August 18, 2003
Long gone are the elegant passenger trains that once trundled West Coast-bound merchants and adventurers across Oregon's sagebrush scrub and north through the rolling hills of the Palouse.
But those Palouse rails remain, some dating back to the 1890s. They carry only an occasional train now, usually grain cars creeping across decaying ties and decades-old trestles.
Two years ago, the Palouse River and Coulee City Railroad (PCC) warned state officials that it would have to abandon "significant sections" of its 372-mile network by 2006. The line wasn't making enough money, the railroad said, to cover maintenance costs and the debt from buying the lines in the mid-1990s.
The prospect of losing the railroad has alarmed many in the small towns the rails serve. Grain growers, seed companies, farm chemical dealers and even an Idaho sawmill rely on the line to ship their goods.
"It was a definite panic button," said Pam Kelley, an economic development consultant for Lincoln County. The rail line, she said, "is the lifeline of this region. If we lose it, we're sunk."
That message apparently was received in Olympia. This spring, state lawmakers approved several transportation tax increases that will raise $4.1 billion over the next decade. Included in the spending plan: $7.4 million to buy 302 miles of the PCC railroad this year. The state also is setting aside $8 million in 2010 to repair bridges and reinforce track so the line can carry newer, heavier cars.
It's not a done deal, however. For the past several weeks, state technicians have been inspecting hundreds of miles of track and combing the railroad's books, trying to ensure that buying the rail line - or parts of it - won't turn into an expensive albatross around the state's neck.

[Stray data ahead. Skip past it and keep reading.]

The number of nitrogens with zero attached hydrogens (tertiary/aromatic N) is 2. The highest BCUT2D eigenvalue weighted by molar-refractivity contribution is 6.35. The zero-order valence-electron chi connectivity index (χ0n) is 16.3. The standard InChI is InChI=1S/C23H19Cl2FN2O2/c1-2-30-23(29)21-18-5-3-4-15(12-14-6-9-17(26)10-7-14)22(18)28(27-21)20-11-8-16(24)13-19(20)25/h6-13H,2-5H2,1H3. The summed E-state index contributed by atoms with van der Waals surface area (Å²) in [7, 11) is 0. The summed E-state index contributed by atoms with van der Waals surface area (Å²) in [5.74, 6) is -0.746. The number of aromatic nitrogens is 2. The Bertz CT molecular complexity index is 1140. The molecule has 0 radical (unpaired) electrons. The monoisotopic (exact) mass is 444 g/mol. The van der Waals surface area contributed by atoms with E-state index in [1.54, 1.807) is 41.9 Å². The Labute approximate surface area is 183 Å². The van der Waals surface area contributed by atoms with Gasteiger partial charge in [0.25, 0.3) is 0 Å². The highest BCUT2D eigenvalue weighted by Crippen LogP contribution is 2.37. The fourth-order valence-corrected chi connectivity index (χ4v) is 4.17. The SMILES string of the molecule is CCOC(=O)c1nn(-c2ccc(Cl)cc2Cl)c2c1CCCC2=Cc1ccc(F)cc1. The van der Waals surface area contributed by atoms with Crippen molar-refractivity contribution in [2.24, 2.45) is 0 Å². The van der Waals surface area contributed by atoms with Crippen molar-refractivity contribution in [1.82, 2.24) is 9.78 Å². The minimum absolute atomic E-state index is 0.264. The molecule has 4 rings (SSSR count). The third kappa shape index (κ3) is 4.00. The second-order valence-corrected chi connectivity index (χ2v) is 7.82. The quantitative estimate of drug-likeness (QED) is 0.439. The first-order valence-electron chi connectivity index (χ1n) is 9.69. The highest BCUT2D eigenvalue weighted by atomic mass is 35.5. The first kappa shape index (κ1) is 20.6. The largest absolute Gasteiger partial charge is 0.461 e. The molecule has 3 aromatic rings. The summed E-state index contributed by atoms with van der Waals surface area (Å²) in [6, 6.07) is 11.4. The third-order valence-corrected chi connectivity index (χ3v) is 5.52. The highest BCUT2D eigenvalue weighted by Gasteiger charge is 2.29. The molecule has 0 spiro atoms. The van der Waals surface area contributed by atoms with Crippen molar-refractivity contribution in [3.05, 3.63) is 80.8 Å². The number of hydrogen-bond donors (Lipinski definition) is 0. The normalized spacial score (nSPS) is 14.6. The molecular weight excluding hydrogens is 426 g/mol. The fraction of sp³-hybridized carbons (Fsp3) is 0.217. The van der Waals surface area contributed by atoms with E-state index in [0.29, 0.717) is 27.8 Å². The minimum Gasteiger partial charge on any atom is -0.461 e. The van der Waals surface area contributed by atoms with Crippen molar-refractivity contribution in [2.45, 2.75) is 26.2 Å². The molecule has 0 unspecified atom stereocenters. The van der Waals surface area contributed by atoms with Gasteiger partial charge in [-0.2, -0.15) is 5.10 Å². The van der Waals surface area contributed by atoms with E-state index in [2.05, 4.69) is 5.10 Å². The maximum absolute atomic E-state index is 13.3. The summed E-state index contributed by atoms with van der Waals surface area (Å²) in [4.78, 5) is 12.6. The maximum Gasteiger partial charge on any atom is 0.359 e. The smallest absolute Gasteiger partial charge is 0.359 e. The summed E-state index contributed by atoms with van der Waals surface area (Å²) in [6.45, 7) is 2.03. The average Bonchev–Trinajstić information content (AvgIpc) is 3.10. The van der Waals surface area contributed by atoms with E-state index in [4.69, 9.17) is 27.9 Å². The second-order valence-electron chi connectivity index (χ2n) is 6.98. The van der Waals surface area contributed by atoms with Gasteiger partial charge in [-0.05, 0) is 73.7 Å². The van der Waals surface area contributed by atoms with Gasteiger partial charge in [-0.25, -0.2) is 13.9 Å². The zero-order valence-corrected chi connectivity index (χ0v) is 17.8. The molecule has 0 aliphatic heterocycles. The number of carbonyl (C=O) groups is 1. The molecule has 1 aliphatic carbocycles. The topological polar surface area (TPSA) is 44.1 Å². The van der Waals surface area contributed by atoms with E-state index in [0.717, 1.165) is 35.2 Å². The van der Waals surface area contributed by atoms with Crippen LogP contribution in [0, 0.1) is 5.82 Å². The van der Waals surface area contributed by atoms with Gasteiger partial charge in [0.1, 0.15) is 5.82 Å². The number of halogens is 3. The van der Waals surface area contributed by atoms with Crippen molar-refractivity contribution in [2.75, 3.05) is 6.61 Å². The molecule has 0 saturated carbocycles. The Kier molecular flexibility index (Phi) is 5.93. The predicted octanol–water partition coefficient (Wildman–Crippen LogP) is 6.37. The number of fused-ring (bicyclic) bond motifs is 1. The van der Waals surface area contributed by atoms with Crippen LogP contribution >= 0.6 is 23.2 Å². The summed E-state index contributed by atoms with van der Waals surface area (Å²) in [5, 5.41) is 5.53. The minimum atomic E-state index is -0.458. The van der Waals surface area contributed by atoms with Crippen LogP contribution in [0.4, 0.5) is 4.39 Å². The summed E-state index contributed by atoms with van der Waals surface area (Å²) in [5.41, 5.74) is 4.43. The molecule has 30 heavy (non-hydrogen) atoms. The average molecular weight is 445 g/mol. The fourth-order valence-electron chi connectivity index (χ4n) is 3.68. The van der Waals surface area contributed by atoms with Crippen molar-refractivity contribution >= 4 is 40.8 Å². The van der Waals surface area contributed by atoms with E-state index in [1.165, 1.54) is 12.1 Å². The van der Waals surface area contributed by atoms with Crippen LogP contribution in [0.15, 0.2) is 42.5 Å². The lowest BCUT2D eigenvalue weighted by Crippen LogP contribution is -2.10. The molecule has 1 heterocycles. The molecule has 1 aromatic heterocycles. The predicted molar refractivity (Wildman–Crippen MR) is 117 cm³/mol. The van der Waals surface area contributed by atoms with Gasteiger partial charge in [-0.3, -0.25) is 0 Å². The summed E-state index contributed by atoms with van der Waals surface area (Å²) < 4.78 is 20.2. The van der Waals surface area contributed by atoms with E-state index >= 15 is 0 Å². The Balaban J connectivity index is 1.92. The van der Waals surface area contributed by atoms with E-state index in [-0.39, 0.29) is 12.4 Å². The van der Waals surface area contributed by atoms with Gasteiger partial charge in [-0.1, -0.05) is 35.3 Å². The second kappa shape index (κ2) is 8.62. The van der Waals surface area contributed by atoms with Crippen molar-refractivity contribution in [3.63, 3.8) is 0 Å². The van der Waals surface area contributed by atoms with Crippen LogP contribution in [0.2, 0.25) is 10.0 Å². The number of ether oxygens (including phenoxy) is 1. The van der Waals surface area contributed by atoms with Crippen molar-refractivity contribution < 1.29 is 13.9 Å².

"We fully understand that this is the people's money," said Stephen Anderson, rail services manager for the state Department of Transportation.
"There's a lot of political pressure for the acquisition. But if it goes into the red, how do we explain to taxpayers that we've bought something that's (subsequently) running in the red?" said A. Michele Maher, a Spokane freight consultant and a member of the state transportation commission.
Washington has bought decaying rail lines before, but never one this big. The results have been mixed.
In the mid-1990s, the state bought a 25-mile stretch of track between Othello and Royal City, and another 20 mile line from Toppenish to White Swan. The Othello-Royal City line died anyway, although another railroad has now offered to restore service. The Toppenish-White Swan track has flourished, spawning two new sawmills.
All along the PCC line, companies and towns are waiting to see whether the state will save the railroad.
In Idaho, Brett Bennett's family sawmills have relied on trains for decades. A PCC line stretches eight miles into Idaho, to Bennett's sawmill in Princeton.
"It's a vital connection to the world," he said. The mill ships three to five carloads of finished lumber per week, much of it heavy white fir too expensive to truck. The lumber goes throughout the American southeast; train cars full of the mill's shredded bark decorate suburban landscapes in Colorado.
Bennett said he didn't know the PCC railroad was struggling until this spring, when a Latah County commissioner mentioned it.